The SWAB groups see EPR as an important and necessary policy for New York, but they believe the failure of this particular version to make it to the budget “opens the door for perhaps a better bill that would be more beneficial to the city and the state,” Civello said.
New York has numerous groups that support EPR but differ over which model is right for the state. Time is running short to pass legislation before the end of the session on June 2, McClellan said.
“We’re going to keep pushing for EPR in standalone legislation, but the clock is ticking,” he said. “It’s also an election year, members are having June primaries, and the worry is that members will want to spend more time in their districts and less time in the weeds in Albany on policy.”
One possibility is Kaminsky's bill, which Hochul used as a base for the EPR policy in her budget. Kaminsky first introduced the bill last year, but it was not able to gather broad enough support. Under this bill, producers would be required to finance the recycling of various packaging materials but would have been able to decide how best to do that, either on their own or as part of a producer responsibility organization.
NYLCV supports Kaminsky’s bill, calling it a “strong proposal,” though McClellan says the group would make some amendments, such as strengthening language on recycled content standards and on banning toxic chemicals in packaging. Kaminsky is not running for reelection, which could mean he will devote more time to moving the bill out of committee, McClellan said.
Other EPR supporters, such as Beyond Plastics and NYPIRG, say they will champion the yet-to-be-introduced bill from Englebright, which they anticipate will include language meant to set mandatory standards for waste reduction and recycling. Judith Enck, president of Beyond Plastics, said the bill is coming "soon." A call made to Englebright's office was not returned as of press time.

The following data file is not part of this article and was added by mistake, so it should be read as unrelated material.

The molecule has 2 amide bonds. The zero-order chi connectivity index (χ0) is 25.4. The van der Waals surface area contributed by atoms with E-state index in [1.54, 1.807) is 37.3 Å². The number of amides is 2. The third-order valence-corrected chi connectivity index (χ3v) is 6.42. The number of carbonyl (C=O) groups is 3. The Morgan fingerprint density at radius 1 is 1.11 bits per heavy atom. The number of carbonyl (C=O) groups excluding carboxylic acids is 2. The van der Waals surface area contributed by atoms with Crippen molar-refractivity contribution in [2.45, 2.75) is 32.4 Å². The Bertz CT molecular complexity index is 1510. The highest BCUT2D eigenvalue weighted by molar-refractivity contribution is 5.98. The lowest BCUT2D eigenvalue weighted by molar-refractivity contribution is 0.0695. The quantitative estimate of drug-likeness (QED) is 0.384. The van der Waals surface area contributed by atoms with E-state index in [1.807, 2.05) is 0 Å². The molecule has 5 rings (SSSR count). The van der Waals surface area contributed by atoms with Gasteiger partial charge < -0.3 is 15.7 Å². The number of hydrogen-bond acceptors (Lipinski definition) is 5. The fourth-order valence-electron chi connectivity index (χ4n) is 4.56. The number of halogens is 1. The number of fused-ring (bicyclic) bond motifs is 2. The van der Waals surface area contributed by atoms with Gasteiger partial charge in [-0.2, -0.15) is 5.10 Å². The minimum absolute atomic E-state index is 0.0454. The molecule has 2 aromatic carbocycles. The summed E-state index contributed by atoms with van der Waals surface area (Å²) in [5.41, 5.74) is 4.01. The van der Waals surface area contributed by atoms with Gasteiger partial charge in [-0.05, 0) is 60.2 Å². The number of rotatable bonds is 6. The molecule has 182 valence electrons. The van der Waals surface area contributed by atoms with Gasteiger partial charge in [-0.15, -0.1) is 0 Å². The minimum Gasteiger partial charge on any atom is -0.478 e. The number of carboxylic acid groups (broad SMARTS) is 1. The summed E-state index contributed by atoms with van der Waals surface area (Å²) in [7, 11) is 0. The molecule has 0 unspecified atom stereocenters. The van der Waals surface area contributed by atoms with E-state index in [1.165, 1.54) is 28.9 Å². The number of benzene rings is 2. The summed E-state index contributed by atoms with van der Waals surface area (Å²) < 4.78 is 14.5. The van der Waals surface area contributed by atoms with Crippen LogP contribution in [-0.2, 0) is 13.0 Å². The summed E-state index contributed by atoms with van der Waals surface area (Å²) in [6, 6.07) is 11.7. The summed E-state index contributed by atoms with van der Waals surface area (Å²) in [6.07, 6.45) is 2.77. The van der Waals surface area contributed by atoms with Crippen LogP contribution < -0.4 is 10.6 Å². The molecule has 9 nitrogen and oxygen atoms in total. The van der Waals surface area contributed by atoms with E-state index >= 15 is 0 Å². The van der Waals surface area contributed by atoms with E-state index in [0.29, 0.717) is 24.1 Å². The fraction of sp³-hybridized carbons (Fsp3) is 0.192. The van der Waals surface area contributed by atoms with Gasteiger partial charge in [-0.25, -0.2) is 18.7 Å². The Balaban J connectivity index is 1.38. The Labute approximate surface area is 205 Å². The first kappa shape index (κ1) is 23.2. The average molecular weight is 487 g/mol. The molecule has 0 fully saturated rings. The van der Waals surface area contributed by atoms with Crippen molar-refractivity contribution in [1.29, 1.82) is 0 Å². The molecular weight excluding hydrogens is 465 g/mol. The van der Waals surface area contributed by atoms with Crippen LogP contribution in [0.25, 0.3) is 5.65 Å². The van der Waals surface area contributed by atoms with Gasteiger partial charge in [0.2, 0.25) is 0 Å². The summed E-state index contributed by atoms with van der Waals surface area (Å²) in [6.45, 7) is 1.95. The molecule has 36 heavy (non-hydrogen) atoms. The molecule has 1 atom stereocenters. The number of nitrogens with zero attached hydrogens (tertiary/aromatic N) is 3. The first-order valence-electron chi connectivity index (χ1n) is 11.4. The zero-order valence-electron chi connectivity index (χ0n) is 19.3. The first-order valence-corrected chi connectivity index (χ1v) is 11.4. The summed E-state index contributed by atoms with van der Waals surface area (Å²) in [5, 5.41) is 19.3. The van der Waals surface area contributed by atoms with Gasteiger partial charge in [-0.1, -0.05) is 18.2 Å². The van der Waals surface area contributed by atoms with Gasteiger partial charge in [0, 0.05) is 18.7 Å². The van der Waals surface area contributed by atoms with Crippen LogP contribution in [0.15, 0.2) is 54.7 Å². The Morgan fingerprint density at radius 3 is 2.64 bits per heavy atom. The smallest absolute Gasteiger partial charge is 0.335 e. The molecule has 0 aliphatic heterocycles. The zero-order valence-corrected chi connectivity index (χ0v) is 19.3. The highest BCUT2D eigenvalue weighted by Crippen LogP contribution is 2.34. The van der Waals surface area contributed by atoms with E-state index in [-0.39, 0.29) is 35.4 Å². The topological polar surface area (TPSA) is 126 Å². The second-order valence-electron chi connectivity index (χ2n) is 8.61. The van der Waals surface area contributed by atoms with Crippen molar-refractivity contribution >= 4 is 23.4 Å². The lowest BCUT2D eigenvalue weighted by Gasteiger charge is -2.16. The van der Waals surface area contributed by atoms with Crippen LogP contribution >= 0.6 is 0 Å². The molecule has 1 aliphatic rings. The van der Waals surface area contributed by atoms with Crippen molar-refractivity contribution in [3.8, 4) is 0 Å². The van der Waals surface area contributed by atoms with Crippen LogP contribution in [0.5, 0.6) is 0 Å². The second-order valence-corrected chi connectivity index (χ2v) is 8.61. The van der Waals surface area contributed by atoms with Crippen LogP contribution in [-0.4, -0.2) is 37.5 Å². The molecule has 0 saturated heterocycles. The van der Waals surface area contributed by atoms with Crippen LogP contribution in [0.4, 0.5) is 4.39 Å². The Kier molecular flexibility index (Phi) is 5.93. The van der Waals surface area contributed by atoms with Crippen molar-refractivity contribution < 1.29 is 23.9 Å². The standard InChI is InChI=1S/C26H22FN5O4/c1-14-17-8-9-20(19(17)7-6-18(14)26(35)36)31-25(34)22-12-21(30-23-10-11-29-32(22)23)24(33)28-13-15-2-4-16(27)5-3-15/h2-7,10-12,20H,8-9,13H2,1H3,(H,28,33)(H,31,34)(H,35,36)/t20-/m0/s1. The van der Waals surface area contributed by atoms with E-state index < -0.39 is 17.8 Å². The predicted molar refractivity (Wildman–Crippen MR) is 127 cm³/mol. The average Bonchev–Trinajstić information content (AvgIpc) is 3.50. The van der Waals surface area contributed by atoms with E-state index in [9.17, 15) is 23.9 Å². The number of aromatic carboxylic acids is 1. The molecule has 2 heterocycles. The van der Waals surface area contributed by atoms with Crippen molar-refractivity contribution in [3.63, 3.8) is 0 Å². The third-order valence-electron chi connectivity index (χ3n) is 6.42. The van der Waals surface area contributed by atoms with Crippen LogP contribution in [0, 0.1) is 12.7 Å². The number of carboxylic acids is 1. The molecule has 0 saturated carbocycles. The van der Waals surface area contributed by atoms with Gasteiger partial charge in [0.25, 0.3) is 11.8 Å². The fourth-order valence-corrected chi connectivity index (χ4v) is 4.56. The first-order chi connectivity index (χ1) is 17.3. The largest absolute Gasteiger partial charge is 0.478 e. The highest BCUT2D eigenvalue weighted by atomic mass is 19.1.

Civello said the SWAB groups have not seen a draft of Englebright’s bill, but they hope that its introduction will help keep the momentum going for enacting a strong EPR bill that will work for the whole state. “There’s a lot of support for EPR. A lot of people want it,” Civello said. “It’s incumbent on the Assembly to introduce something that will keep it going, and hopefully it’s something that we can get behind and feel comfortable with, even if it doesn't make it this session.”
If either bill passes, it would be one of the biggest EPR policy changes in the country this year. Maine and Oregon passed EPR for packaging laws last year, but no other states have finalized such legislation yet in 2022.
Hochul's executive budget also called for eliminating PFAS in food packaging by Dec. 31 this year and in other packaging by Dec. 31, 2024, in amounts exceeding 100 parts per million by weight. That provision was not included in the final budget bill containing most of the state's environmental efforts.